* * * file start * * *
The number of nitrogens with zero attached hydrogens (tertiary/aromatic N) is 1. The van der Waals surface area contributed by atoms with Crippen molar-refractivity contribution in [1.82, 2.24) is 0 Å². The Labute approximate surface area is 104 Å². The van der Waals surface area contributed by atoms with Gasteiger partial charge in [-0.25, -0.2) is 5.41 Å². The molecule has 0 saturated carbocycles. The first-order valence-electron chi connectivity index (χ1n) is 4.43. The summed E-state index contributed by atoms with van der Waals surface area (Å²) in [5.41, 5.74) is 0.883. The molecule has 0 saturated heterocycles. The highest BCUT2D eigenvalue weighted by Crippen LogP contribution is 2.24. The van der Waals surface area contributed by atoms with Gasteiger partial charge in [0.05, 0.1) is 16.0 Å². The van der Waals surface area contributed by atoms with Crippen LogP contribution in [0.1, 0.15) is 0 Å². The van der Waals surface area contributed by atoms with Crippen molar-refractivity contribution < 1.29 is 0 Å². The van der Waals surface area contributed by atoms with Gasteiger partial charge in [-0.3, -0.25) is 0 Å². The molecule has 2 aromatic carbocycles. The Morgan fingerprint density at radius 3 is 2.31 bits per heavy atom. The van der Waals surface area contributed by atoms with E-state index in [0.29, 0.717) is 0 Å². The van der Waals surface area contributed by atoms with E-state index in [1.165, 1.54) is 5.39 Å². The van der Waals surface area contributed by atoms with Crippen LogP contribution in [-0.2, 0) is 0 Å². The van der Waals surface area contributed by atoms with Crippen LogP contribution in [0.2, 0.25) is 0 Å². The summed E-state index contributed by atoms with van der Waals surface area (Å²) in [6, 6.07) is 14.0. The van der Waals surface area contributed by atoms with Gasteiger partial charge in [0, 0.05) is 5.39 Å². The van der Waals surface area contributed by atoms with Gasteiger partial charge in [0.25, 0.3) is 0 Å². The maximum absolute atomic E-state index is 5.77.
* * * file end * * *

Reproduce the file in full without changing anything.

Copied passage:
The number of nitrogens with zero attached hydrogens (tertiary/aromatic N) is 1. The van der Waals surface area contributed by atoms with Crippen molar-refractivity contribution in [1.82, 2.24) is 0 Å². The Labute approximate surface area is 104 Å². The van der Waals surface area contributed by atoms with Gasteiger partial charge in [-0.25, -0.2) is 5.41 Å². The molecule has 0 saturated carbocycles. The first-order valence-electron chi connectivity index (χ1n) is 4.43. The summed E-state index contributed by atoms with van der Waals surface area (Å²) in [5.41, 5.74) is 0.883. The molecule has 0 saturated heterocycles. The highest BCUT2D eigenvalue weighted by Crippen LogP contribution is 2.24. The van der Waals surface area contributed by atoms with Gasteiger partial charge in [0.05, 0.1) is 16.0 Å². The van der Waals surface area contributed by atoms with Crippen LogP contribution in [0.1, 0.15) is 0 Å². The van der Waals surface area contributed by atoms with Crippen molar-refractivity contribution < 1.29 is 0 Å². The van der Waals surface area contributed by atoms with Gasteiger partial charge in [-0.3, -0.25) is 0 Å². The molecule has 2 aromatic carbocycles. The Morgan fingerprint density at radius 3 is 2.31 bits per heavy atom. The van der Waals surface area contributed by atoms with E-state index in [0.29, 0.717) is 0 Å². The van der Waals surface area contributed by atoms with E-state index in [1.165, 1.54) is 5.39 Å². The van der Waals surface area contributed by atoms with Crippen LogP contribution in [-0.2, 0) is 0 Å². The van der Waals surface area contributed by atoms with Crippen LogP contribution in [0.2, 0.25) is 0 Å². The summed E-state index contributed by atoms with van der Waals surface area (Å²) in [6, 6.07) is 14.0. The van der Waals surface area contributed by atoms with Gasteiger partial charge in [0, 0.05) is 5.39 Å². The van der Waals surface area contributed by atoms with Gasteiger partial charge in [0.25, 0.3) is 0 Å². The maximum absolute atomic E-state index is 5.77.